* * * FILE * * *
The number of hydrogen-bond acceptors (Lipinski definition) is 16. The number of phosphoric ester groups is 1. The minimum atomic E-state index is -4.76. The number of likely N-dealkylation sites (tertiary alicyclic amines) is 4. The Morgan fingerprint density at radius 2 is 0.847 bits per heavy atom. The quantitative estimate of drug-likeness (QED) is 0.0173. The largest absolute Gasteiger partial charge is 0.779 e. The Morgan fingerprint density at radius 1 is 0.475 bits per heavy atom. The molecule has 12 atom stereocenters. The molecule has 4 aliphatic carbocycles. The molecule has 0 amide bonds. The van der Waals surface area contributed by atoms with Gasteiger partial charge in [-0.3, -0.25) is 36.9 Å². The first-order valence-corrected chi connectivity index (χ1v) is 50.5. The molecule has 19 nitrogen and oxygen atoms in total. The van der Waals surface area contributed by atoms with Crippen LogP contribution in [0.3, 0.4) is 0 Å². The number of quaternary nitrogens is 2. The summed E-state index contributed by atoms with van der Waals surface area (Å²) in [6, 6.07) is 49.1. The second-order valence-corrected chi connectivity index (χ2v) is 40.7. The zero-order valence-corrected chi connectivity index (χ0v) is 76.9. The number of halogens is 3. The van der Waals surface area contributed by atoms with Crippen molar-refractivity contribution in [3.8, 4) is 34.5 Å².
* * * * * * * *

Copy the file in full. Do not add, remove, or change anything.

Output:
The number of hydrogen-bond acceptors (Lipinski definition) is 16. The number of phosphoric ester groups is 1. The minimum atomic E-state index is -4.76. The number of likely N-dealkylation sites (tertiary alicyclic amines) is 4. The Morgan fingerprint density at radius 2 is 0.847 bits per heavy atom. The quantitative estimate of drug-likeness (QED) is 0.0173. The largest absolute Gasteiger partial charge is 0.779 e. The Morgan fingerprint density at radius 1 is 0.475 bits per heavy atom. The molecule has 12 atom stereocenters. The molecule has 4 aliphatic carbocycles. The molecule has 0 amide bonds. The van der Waals surface area contributed by atoms with Gasteiger partial charge in [-0.3, -0.25) is 36.9 Å². The first-order valence-corrected chi connectivity index (χ1v) is 50.5. The molecule has 19 nitrogen and oxygen atoms in total. The van der Waals surface area contributed by atoms with Crippen LogP contribution in [0.3, 0.4) is 0 Å². The number of quaternary nitrogens is 2. The summed E-state index contributed by atoms with van der Waals surface area (Å²) in [6, 6.07) is 49.1. The second-order valence-corrected chi connectivity index (χ2v) is 40.7. The zero-order valence-corrected chi connectivity index (χ0v) is 76.9. The number of halogens is 3. The van der Waals surface area contributed by atoms with Crippen molar-refractivity contribution in [3.8, 4) is 34.5 Å².